Volume 74, Number 48 | April 06 - 12 , 2005

Villager photo by Josh Argyle

Pier 57 on the Hudson River waterfront in Chelsea

Trust goes with Leo; Cipriani wins Pier 57 bid

By Albert Amateau

The Hudson River Park Trust board of directors last week chose the Witkoff/Cipriani Organization to be the designated redeveloper of Pier 57 over the rival Chelsea Piers, following the recommendations of the Trust staff, West Side elected officials and the local Pier 57 Working Group.

Except for State Parks Commissioner Bernadette Castro, who instructed her representative to vote for the Chelsea Piers proposal, all members of the board eligible to vote at the March 31 meeting went for the Leonardo on Pier 57 proposal submitted by the partnership of the developer Steve Witkoff with the Cipriani restaurant group.

The designation, which came after 18 months of soliciting and reviewing bids, is still conditional and will be subject to modification by the Trust and the developer over the next four months.

“We’re going to be a tough overseer and make you live up to all the promises you’ve made,” said Charles E. Dorkey, III, chairperson of the Trust board, to members of the winning team.

The tough talk, however, was spoken with a smile and more words of praise for the winning team’s proposal for museums, event venues, restaurants, artists’ workspaces, a marina and a rooftop public park on the 350,000-sq.-ft. Hudson River pier at 15th St.

Former State Senator Franz Leichter, a current board member who was the co-author of the 1998 Hudson River Park legislation that created the Trust, commented that the Witkoff/Cipriani proposal had more than twice the amount of open public space than the Chelsea Piers proposal.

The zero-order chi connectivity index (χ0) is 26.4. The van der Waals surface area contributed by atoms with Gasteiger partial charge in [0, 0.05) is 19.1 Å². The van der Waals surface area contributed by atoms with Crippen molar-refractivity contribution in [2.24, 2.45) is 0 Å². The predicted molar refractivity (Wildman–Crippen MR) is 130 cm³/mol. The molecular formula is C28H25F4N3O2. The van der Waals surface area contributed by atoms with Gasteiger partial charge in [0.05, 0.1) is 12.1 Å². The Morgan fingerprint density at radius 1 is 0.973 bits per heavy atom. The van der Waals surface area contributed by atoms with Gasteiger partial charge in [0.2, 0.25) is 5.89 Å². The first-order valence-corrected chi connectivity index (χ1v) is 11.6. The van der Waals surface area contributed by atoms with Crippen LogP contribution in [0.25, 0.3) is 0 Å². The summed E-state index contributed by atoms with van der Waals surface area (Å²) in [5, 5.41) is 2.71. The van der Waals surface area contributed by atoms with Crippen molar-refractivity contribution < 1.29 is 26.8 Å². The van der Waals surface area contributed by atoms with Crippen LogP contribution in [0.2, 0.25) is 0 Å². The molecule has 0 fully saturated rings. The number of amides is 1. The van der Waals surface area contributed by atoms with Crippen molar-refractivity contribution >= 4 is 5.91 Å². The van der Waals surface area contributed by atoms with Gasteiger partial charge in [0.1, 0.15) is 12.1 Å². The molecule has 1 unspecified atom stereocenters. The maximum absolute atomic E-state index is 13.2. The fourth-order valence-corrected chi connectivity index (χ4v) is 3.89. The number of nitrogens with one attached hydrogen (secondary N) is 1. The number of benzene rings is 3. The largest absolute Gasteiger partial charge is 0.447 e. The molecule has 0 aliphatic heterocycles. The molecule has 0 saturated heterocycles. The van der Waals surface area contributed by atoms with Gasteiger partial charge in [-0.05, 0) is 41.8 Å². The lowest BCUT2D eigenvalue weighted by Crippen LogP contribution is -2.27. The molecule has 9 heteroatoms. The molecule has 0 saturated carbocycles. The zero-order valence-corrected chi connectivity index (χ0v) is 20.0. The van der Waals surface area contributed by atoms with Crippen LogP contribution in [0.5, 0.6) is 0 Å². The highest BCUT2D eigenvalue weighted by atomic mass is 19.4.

According to an analysis by the Trust staff, the Witkoff/Cipriani plan provides 46,000 sq. ft. of public open space compared to 16,000 sq. ft. proposed by Chelsea Piers. Leichter also noted that the winning team promises to return significantly more money to the Trust than Chelsea Piers for the maintenance of the entire 5-mile-long riverfront park being built between Chambers and 59th Sts.

While several board members praised Chelsea Piers for submitting a worthy proposal, Leichter gave an indication of the conflicts that have developed between elected officials and Chelsea Piers Management over the past 12 years since Chelsea Piers was made the state’s prime leaseholder of Piers 59-62 on the Chelsea waterfront. “Our good relations have not continued over the years,” said Leichter.

Governor Pataki and Mayor Bloomberg, who appoint the Trust board of directors, both were saluted for allowing the designation to be made without political considerations. The fact that Roland Betts, the president of Chelsea Piers, is a friend of both President George W. Bush and Governor Pataki was in the back of many peoples’ minds at the March 31 meeting.

Moreover, Deputy Mayor Dan Doctoroff, a director appointed by the mayor, was not at the meeting and therefore was not eligible to vote. Directors who may vote by proxy are the state and city Parks commissioners and other ex-officio members mentioned in the 1998 state legislation.

Madelyn Wils, chairperson of Community Board 1 and a voting member of the Trust board, abstained for cause from the Pier 57 vote. “I’m involved in two businesses Downtown that conflict with the two plans,” she said in a telephone interview, but declined to elaborate.

Despite the general praise for the Witkoff/Cipriani plan, the Trust still has questions about traffic impacts on the burgeoning Gansevoort Market district just to the south, on the existing Hudson River Park bikeway and walkway and on the Chelsea Piers Sports and Entertainment complex just to the north.

State Assemblymember Richard Gottfried, who co-authored the park legislation with Leichter, said in a prepared statement that he was gratified that the Trust board voted for the Leonardo proposal favored also by elected officials and community members. He expressed confidence that traffic issues will be worked out, and added, “I also look forward to a steadily improving relationship with Chelsea Piers, which has given the park and the city a wonderful destination spot.”

Pier 57 was built between 1950 and 1954 on the site of a previous Grace Line pier that burned in 1947. The innovative construction method called for three giant concrete caissons — or boxlike structures — to be built near Haverstraw, N.Y., and floated down to the site. The pier superstructure rests on the upside-down boxes, which also provide deep basements for the pier.

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